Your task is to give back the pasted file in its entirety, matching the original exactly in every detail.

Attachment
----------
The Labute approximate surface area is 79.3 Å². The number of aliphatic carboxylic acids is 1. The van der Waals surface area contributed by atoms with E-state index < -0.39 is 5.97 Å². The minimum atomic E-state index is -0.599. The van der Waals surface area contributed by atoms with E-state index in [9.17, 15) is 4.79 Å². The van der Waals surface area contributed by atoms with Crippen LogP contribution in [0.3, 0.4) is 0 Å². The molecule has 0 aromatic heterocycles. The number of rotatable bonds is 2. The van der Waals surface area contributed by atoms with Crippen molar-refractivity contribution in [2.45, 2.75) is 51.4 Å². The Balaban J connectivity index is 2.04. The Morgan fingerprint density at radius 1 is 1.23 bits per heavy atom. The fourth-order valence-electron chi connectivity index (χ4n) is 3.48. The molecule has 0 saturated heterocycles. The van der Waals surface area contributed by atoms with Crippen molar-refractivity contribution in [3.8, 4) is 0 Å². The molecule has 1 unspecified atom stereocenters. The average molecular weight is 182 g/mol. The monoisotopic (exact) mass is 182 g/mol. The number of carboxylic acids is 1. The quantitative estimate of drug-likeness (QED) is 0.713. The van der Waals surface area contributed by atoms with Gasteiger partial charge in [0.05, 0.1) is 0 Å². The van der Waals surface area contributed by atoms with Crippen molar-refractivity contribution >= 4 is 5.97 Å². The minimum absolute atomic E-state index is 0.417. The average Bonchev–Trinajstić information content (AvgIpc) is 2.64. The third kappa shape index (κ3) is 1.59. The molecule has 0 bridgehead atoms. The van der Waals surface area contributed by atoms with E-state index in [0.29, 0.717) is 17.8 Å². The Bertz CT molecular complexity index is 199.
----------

The Labute approximate surface area is 79.3 Å². The number of aliphatic carboxylic acids is 1. The van der Waals surface area contributed by atoms with E-state index < -0.39 is 5.97 Å². The minimum atomic E-state index is -0.599. The van der Waals surface area contributed by atoms with E-state index in [9.17, 15) is 4.79 Å². The van der Waals surface area contributed by atoms with Crippen LogP contribution in [0.3, 0.4) is 0 Å². The molecule has 0 aromatic heterocycles. The number of rotatable bonds is 2. The van der Waals surface area contributed by atoms with Crippen molar-refractivity contribution in [2.45, 2.75) is 51.4 Å². The Balaban J connectivity index is 2.04. The Morgan fingerprint density at radius 1 is 1.23 bits per heavy atom. The fourth-order valence-electron chi connectivity index (χ4n) is 3.48. The molecule has 0 saturated heterocycles. The van der Waals surface area contributed by atoms with Crippen molar-refractivity contribution in [3.8, 4) is 0 Å². The molecule has 1 unspecified atom stereocenters. The average molecular weight is 182 g/mol. The monoisotopic (exact) mass is 182 g/mol. The number of carboxylic acids is 1. The quantitative estimate of drug-likeness (QED) is 0.713. The van der Waals surface area contributed by atoms with Gasteiger partial charge in [0.05, 0.1) is 0 Å². The van der Waals surface area contributed by atoms with Crippen molar-refractivity contribution >= 4 is 5.97 Å². The minimum absolute atomic E-state index is 0.417. The average Bonchev–Trinajstić information content (AvgIpc) is 2.64. The third kappa shape index (κ3) is 1.59. The molecule has 0 bridgehead atoms. The van der Waals surface area contributed by atoms with E-state index in [0.29, 0.717) is 17.8 Å². The Bertz CT molecular complexity index is 199.